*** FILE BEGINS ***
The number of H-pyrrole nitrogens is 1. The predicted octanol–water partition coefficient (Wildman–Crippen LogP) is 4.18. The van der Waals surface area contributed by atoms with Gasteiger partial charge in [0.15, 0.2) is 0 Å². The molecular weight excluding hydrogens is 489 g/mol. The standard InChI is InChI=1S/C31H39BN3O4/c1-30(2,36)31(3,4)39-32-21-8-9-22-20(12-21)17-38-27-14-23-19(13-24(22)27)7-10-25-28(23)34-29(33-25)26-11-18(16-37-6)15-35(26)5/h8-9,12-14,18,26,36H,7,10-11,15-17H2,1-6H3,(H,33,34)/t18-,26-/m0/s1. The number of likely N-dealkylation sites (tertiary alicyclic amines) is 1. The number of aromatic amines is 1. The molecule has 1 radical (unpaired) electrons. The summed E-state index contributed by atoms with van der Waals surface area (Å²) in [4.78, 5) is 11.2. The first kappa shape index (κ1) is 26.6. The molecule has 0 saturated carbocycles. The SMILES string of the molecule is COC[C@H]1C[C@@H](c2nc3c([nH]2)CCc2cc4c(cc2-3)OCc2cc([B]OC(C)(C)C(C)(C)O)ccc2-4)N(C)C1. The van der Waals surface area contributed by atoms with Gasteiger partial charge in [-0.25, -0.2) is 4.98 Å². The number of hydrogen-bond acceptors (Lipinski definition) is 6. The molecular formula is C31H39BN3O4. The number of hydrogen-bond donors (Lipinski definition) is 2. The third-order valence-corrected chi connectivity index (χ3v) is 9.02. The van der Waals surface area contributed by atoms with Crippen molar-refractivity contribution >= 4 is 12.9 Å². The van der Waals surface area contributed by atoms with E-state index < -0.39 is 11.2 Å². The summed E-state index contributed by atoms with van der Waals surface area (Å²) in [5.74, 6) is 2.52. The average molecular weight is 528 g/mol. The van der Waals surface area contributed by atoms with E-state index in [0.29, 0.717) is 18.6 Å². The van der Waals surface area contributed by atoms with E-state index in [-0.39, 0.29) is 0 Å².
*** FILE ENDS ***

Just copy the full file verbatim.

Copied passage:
The number of H-pyrrole nitrogens is 1. The predicted octanol–water partition coefficient (Wildman–Crippen LogP) is 4.18. The van der Waals surface area contributed by atoms with Gasteiger partial charge in [0.15, 0.2) is 0 Å². The molecular weight excluding hydrogens is 489 g/mol. The standard InChI is InChI=1S/C31H39BN3O4/c1-30(2,36)31(3,4)39-32-21-8-9-22-20(12-21)17-38-27-14-23-19(13-24(22)27)7-10-25-28(23)34-29(33-25)26-11-18(16-37-6)15-35(26)5/h8-9,12-14,18,26,36H,7,10-11,15-17H2,1-6H3,(H,33,34)/t18-,26-/m0/s1. The number of likely N-dealkylation sites (tertiary alicyclic amines) is 1. The number of aromatic amines is 1. The molecule has 1 radical (unpaired) electrons. The summed E-state index contributed by atoms with van der Waals surface area (Å²) in [4.78, 5) is 11.2. The first kappa shape index (κ1) is 26.6. The molecule has 0 saturated carbocycles. The SMILES string of the molecule is COC[C@H]1C[C@@H](c2nc3c([nH]2)CCc2cc4c(cc2-3)OCc2cc([B]OC(C)(C)C(C)(C)O)ccc2-4)N(C)C1. The van der Waals surface area contributed by atoms with Gasteiger partial charge in [-0.25, -0.2) is 4.98 Å². The number of hydrogen-bond acceptors (Lipinski definition) is 6. The molecular formula is C31H39BN3O4. The number of hydrogen-bond donors (Lipinski definition) is 2. The third-order valence-corrected chi connectivity index (χ3v) is 9.02. The van der Waals surface area contributed by atoms with Crippen molar-refractivity contribution >= 4 is 12.9 Å². The van der Waals surface area contributed by atoms with E-state index < -0.39 is 11.2 Å². The summed E-state index contributed by atoms with van der Waals surface area (Å²) in [5.74, 6) is 2.52. The average molecular weight is 528 g/mol. The van der Waals surface area contributed by atoms with E-state index in [0.29, 0.717) is 18.6 Å². The van der Waals surface area contributed by atoms with E-state index in [-0.39, 0.29) is 0 Å².